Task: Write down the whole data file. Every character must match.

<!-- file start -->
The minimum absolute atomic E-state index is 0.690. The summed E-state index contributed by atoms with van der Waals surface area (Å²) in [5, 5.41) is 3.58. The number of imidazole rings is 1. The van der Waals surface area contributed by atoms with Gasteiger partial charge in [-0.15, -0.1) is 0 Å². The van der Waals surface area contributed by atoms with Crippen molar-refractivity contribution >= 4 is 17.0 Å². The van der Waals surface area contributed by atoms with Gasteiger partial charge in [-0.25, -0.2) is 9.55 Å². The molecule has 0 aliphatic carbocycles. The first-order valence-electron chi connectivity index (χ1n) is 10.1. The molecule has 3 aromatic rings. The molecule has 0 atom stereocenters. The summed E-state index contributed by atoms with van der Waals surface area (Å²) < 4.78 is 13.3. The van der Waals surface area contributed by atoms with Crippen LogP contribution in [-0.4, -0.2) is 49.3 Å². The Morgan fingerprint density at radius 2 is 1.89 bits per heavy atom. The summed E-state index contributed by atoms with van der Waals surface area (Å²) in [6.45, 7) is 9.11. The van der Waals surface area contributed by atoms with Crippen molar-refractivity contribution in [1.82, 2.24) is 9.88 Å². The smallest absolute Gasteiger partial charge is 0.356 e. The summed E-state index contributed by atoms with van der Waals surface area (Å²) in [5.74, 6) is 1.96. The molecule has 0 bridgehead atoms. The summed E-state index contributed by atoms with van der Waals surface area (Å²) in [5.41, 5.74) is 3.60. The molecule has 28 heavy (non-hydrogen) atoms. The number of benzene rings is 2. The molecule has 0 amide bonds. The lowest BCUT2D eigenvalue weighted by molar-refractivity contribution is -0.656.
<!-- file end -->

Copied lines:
The minimum absolute atomic E-state index is 0.690. The summed E-state index contributed by atoms with van der Waals surface area (Å²) in [5, 5.41) is 3.58. The number of imidazole rings is 1. The van der Waals surface area contributed by atoms with Gasteiger partial charge in [-0.15, -0.1) is 0 Å². The van der Waals surface area contributed by atoms with Crippen molar-refractivity contribution >= 4 is 17.0 Å². The van der Waals surface area contributed by atoms with Gasteiger partial charge in [-0.25, -0.2) is 9.55 Å². The molecule has 0 aliphatic carbocycles. The first-order valence-electron chi connectivity index (χ1n) is 10.1. The molecule has 3 aromatic rings. The molecule has 0 atom stereocenters. The summed E-state index contributed by atoms with van der Waals surface area (Å²) < 4.78 is 13.3. The van der Waals surface area contributed by atoms with Crippen LogP contribution in [-0.4, -0.2) is 49.3 Å². The Morgan fingerprint density at radius 2 is 1.89 bits per heavy atom. The summed E-state index contributed by atoms with van der Waals surface area (Å²) in [6.45, 7) is 9.11. The van der Waals surface area contributed by atoms with Crippen molar-refractivity contribution in [1.82, 2.24) is 9.88 Å². The smallest absolute Gasteiger partial charge is 0.356 e. The summed E-state index contributed by atoms with van der Waals surface area (Å²) in [5.74, 6) is 1.96. The molecule has 0 bridgehead atoms. The summed E-state index contributed by atoms with van der Waals surface area (Å²) in [5.41, 5.74) is 3.60. The molecule has 28 heavy (non-hydrogen) atoms. The number of benzene rings is 2. The molecule has 0 amide bonds. The lowest BCUT2D eigenvalue weighted by molar-refractivity contribution is -0.656.